The following code doesn't compile under gcc-4.7.1 but compile under clang-3.2. Which one follows the C++11 standard?

struct X {
  virtual ~X() = default;

struct Y : X {
  virtual ~Y() = default;

gcc-4.7.1 complains that:

looser throw specifier for 'virtual Y::~Y()'
error: overriding 'virtual X::~X() noexcept(true)'

Obviously, gcc-4.7.1 thinks X's default destructor nothrow, but Y's default destructor is not nothrow. Why is this? Can anyone refer to the correct place in standard? Thanks.

I saw similar questions on stackoverflow, but I didn't see the answers refering to the standard.

  • 1
    Most probably a bug in the compiler if your code is exactly like the one in the question. Jul 16, 2012 at 2:35
  • 1
    FYI g++ snapshot 20120708 compiles the code properly. Jul 16, 2012 at 3:42
  • great question, bumped exactly into this today when trying to port something on Debian g++4.7
    – vsoftco
    Oct 28, 2014 at 1:20

1 Answer 1


The compilers are caught in a dilemma here, for the following reasons:

(1) Not specifying any exceptions in a function declaration (i.e. not using throw nor noexcept (which is equivalent to noexcept(true) )) means to allow that function to throw all possible exceptions:

(§15.4/12, emphasis mine) A function with no exception-specification or with an exception-specification of the form noexcept(constant-expression) where the constant-expression yields false allows all exceptions. [...]

(2) A default destructor must allow exactly the exceptions that are allowed by the functions directly invoked by its implicit definition:

(§15.4/14, emphasis mine) An implicitly declared special member function (Clause 12) shall have an exception-specification. If f is an implicitly declared default constructor, copy constructor, move constructor, destructor, copy assignment operator, or move assignment operator, its implicit exception-specification specifies the type-id T if and only if T is allowed by the exception-specification of a function directly invoked by f’s implicit definition; f shall allow all exceptions if any function it directly invokes allows all exceptions, and f shall allow no exceptions if every function it directly invokes allows no exceptions.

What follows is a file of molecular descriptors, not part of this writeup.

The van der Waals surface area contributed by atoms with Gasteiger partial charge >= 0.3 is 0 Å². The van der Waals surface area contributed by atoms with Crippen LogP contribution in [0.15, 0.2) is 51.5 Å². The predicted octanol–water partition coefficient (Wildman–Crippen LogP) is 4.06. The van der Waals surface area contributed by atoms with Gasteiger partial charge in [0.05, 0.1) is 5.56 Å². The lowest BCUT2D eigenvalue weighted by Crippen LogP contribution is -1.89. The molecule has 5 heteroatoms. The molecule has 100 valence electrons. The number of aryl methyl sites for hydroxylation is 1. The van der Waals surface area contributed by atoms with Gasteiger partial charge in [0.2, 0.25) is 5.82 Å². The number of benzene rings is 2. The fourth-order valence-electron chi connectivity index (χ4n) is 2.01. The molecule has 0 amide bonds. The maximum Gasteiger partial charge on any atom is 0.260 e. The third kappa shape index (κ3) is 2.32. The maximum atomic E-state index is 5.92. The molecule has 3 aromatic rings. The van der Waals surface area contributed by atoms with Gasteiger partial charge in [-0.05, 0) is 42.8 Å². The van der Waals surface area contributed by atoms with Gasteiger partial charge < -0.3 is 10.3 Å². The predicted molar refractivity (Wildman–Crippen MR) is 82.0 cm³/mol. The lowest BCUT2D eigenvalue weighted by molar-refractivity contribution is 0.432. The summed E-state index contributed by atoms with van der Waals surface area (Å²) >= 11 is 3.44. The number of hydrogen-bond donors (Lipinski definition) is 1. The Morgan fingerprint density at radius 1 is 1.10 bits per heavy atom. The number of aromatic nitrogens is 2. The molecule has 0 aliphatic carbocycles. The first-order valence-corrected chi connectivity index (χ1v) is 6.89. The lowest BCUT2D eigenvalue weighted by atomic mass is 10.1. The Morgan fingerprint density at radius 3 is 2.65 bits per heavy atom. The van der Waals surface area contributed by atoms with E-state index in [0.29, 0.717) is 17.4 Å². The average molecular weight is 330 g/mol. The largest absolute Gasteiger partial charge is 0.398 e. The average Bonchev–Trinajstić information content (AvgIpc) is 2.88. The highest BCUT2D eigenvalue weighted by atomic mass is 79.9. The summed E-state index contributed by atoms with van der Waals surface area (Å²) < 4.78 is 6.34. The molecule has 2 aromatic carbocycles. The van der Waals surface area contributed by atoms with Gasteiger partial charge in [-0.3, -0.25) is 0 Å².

(3) When a special member (such as a destructor) is explicitly defaulted, i.e. when you use = default, the exception specification is optional (see the use of "may have" below):

(8.4.2/2, emphasis mine) An explicitly-defaulted function [...] may have an explicit exception-specification only if it is compatible (15.4) with the exception-specification on the implicit declaration. [...]

There is no statement in the Standard that requires the exception specification in an explicitly defaulted destructor.

Conclusion: Therefore, not specifiying the exceptions of an explicitly defaulted destructor can be interpreted in two ways:

  • To mean that all exceptions are allowed (according to (1) above)
  • Or, alternatively, to mean that exactly the same exceptions are allowed as are allowed by the implicit default definition of the destructor (according to (3) above), which in your case means to allow no exceptions (according to (2) above).

Unfortunately, GCC resolves this dilemma in one way (in favor of "no exceptions") in the case of your base class declaration, and in a different way in the case of the derived class (in favor of "all exceptions" there).

I believe the most natural interpretation of this admittedly ambiguous situation is to assume that (2) and (3) override (1). The Standard does not say so, but it should. Under that interpretation, Clang seems to be right here.

  • 3
    Nice answer, the problem is actually quite important, as you may declare (as I did) a singleton with a =default protected destructor using the CRTP pattern, and then all g++ compilers <= 4.7 will spit out the same error about "looser throw..." However for g++ >= 4.8, the code compiles just fine. My solution to portable code is to just write the destructor as virtual ~Destructor(){};. Not elegant, but works on g++ 4.7 and higher versions.
    – vsoftco
    Oct 28, 2014 at 2:46

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